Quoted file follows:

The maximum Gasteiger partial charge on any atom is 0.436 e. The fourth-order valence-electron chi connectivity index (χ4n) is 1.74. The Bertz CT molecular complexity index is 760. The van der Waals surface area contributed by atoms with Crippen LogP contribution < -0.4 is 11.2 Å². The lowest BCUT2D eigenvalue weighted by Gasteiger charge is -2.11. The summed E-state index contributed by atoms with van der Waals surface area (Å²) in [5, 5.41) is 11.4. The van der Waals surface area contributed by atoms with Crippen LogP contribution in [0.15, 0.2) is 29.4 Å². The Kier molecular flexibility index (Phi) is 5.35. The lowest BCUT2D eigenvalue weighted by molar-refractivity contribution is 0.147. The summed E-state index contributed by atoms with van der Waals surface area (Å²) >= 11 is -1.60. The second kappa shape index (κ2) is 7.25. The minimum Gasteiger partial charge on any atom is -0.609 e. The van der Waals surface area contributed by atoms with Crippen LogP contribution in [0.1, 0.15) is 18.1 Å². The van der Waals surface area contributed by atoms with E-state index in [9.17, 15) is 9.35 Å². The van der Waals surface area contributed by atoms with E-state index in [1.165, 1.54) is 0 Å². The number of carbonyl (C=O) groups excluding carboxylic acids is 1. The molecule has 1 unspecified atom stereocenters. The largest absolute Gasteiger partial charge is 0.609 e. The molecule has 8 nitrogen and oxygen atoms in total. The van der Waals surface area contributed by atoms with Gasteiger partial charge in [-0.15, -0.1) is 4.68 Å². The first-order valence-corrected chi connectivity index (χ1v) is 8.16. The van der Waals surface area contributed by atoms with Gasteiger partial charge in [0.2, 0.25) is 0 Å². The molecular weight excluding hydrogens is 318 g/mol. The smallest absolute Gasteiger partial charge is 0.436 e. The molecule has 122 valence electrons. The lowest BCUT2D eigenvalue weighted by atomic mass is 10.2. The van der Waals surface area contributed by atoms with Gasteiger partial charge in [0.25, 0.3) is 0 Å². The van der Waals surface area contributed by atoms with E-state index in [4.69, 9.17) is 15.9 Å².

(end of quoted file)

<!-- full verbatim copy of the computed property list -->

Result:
The maximum Gasteiger partial charge on any atom is 0.436 e. The fourth-order valence-electron chi connectivity index (χ4n) is 1.74. The Bertz CT molecular complexity index is 760. The van der Waals surface area contributed by atoms with Crippen LogP contribution < -0.4 is 11.2 Å². The lowest BCUT2D eigenvalue weighted by Gasteiger charge is -2.11. The summed E-state index contributed by atoms with van der Waals surface area (Å²) in [5, 5.41) is 11.4. The van der Waals surface area contributed by atoms with Crippen LogP contribution in [0.15, 0.2) is 29.4 Å². The Kier molecular flexibility index (Phi) is 5.35. The lowest BCUT2D eigenvalue weighted by molar-refractivity contribution is 0.147. The summed E-state index contributed by atoms with van der Waals surface area (Å²) >= 11 is -1.60. The second kappa shape index (κ2) is 7.25. The minimum Gasteiger partial charge on any atom is -0.609 e. The van der Waals surface area contributed by atoms with Crippen LogP contribution in [0.1, 0.15) is 18.1 Å². The van der Waals surface area contributed by atoms with E-state index in [9.17, 15) is 9.35 Å². The van der Waals surface area contributed by atoms with E-state index in [1.165, 1.54) is 0 Å². The number of carbonyl (C=O) groups excluding carboxylic acids is 1. The molecule has 1 unspecified atom stereocenters. The largest absolute Gasteiger partial charge is 0.609 e. The molecule has 8 nitrogen and oxygen atoms in total. The van der Waals surface area contributed by atoms with Gasteiger partial charge in [-0.15, -0.1) is 4.68 Å². The first-order valence-corrected chi connectivity index (χ1v) is 8.16. The van der Waals surface area contributed by atoms with Gasteiger partial charge in [0.2, 0.25) is 0 Å². The molecular weight excluding hydrogens is 318 g/mol. The smallest absolute Gasteiger partial charge is 0.436 e. The molecule has 122 valence electrons. The lowest BCUT2D eigenvalue weighted by atomic mass is 10.2. The van der Waals surface area contributed by atoms with Gasteiger partial charge in [0.25, 0.3) is 0 Å². The van der Waals surface area contributed by atoms with E-state index in [4.69, 9.17) is 15.9 Å².